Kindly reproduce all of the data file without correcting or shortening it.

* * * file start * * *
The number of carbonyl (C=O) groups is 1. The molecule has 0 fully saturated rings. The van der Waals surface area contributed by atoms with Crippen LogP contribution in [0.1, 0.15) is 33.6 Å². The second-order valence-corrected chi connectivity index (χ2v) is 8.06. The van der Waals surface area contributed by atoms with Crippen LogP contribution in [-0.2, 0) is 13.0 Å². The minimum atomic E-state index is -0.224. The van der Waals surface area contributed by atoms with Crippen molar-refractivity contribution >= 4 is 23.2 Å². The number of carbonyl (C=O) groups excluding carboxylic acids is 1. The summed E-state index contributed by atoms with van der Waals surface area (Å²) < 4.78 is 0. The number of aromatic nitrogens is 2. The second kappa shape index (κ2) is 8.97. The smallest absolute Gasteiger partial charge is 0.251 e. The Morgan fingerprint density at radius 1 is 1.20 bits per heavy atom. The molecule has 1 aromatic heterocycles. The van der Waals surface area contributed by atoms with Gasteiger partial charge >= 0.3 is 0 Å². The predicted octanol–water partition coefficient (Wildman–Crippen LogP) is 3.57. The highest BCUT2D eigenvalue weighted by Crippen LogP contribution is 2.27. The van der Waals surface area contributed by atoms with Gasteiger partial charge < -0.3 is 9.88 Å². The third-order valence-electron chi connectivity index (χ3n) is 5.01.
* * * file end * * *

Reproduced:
The number of carbonyl (C=O) groups is 1. The molecule has 0 fully saturated rings. The van der Waals surface area contributed by atoms with Crippen LogP contribution in [0.1, 0.15) is 33.6 Å². The second-order valence-corrected chi connectivity index (χ2v) is 8.06. The van der Waals surface area contributed by atoms with Crippen LogP contribution in [-0.2, 0) is 13.0 Å². The minimum atomic E-state index is -0.224. The van der Waals surface area contributed by atoms with Crippen molar-refractivity contribution >= 4 is 23.2 Å². The number of carbonyl (C=O) groups excluding carboxylic acids is 1. The summed E-state index contributed by atoms with van der Waals surface area (Å²) < 4.78 is 0. The number of aromatic nitrogens is 2. The second kappa shape index (κ2) is 8.97. The smallest absolute Gasteiger partial charge is 0.251 e. The Morgan fingerprint density at radius 1 is 1.20 bits per heavy atom. The molecule has 1 aromatic heterocycles. The van der Waals surface area contributed by atoms with Gasteiger partial charge >= 0.3 is 0 Å². The predicted octanol–water partition coefficient (Wildman–Crippen LogP) is 3.57. The highest BCUT2D eigenvalue weighted by Crippen LogP contribution is 2.27. The van der Waals surface area contributed by atoms with Gasteiger partial charge < -0.3 is 9.88 Å². The third-order valence-electron chi connectivity index (χ3n) is 5.01.